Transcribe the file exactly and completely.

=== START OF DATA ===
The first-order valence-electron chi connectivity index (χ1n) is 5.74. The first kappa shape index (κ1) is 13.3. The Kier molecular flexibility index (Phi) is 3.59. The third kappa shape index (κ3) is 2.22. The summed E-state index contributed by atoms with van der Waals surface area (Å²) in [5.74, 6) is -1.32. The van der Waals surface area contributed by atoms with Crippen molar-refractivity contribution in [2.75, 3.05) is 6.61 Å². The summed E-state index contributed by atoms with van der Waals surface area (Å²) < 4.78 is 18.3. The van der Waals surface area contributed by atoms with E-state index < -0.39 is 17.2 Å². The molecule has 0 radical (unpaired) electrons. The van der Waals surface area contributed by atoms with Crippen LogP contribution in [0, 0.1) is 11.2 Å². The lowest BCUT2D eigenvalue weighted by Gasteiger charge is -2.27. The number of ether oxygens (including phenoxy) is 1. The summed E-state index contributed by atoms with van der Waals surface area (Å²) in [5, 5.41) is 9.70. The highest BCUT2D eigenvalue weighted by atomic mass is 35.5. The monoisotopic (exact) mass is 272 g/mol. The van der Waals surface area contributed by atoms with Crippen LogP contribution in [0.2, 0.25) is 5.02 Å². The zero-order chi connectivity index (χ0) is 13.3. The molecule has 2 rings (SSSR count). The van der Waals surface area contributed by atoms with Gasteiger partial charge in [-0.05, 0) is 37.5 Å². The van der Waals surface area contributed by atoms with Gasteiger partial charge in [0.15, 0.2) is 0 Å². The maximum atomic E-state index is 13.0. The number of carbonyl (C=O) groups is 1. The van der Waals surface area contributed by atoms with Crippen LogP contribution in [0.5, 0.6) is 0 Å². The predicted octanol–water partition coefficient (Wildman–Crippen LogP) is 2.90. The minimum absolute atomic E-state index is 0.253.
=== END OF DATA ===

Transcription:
The first-order valence-electron chi connectivity index (χ1n) is 5.74. The first kappa shape index (κ1) is 13.3. The Kier molecular flexibility index (Phi) is 3.59. The third kappa shape index (κ3) is 2.22. The summed E-state index contributed by atoms with van der Waals surface area (Å²) in [5.74, 6) is -1.32. The van der Waals surface area contributed by atoms with Crippen molar-refractivity contribution in [2.75, 3.05) is 6.61 Å². The summed E-state index contributed by atoms with van der Waals surface area (Å²) < 4.78 is 18.3. The van der Waals surface area contributed by atoms with E-state index < -0.39 is 17.2 Å². The molecule has 0 radical (unpaired) electrons. The van der Waals surface area contributed by atoms with Crippen LogP contribution in [0, 0.1) is 11.2 Å². The lowest BCUT2D eigenvalue weighted by Gasteiger charge is -2.27. The number of ether oxygens (including phenoxy) is 1. The summed E-state index contributed by atoms with van der Waals surface area (Å²) in [5, 5.41) is 9.70. The highest BCUT2D eigenvalue weighted by atomic mass is 35.5. The monoisotopic (exact) mass is 272 g/mol. The van der Waals surface area contributed by atoms with Crippen LogP contribution in [0.2, 0.25) is 5.02 Å². The zero-order chi connectivity index (χ0) is 13.3. The molecule has 2 rings (SSSR count). The van der Waals surface area contributed by atoms with Gasteiger partial charge in [-0.05, 0) is 37.5 Å². The van der Waals surface area contributed by atoms with Gasteiger partial charge in [0.15, 0.2) is 0 Å². The maximum atomic E-state index is 13.0. The number of carbonyl (C=O) groups is 1. The van der Waals surface area contributed by atoms with Crippen LogP contribution in [0.5, 0.6) is 0 Å². The predicted octanol–water partition coefficient (Wildman–Crippen LogP) is 2.90. The minimum absolute atomic E-state index is 0.253.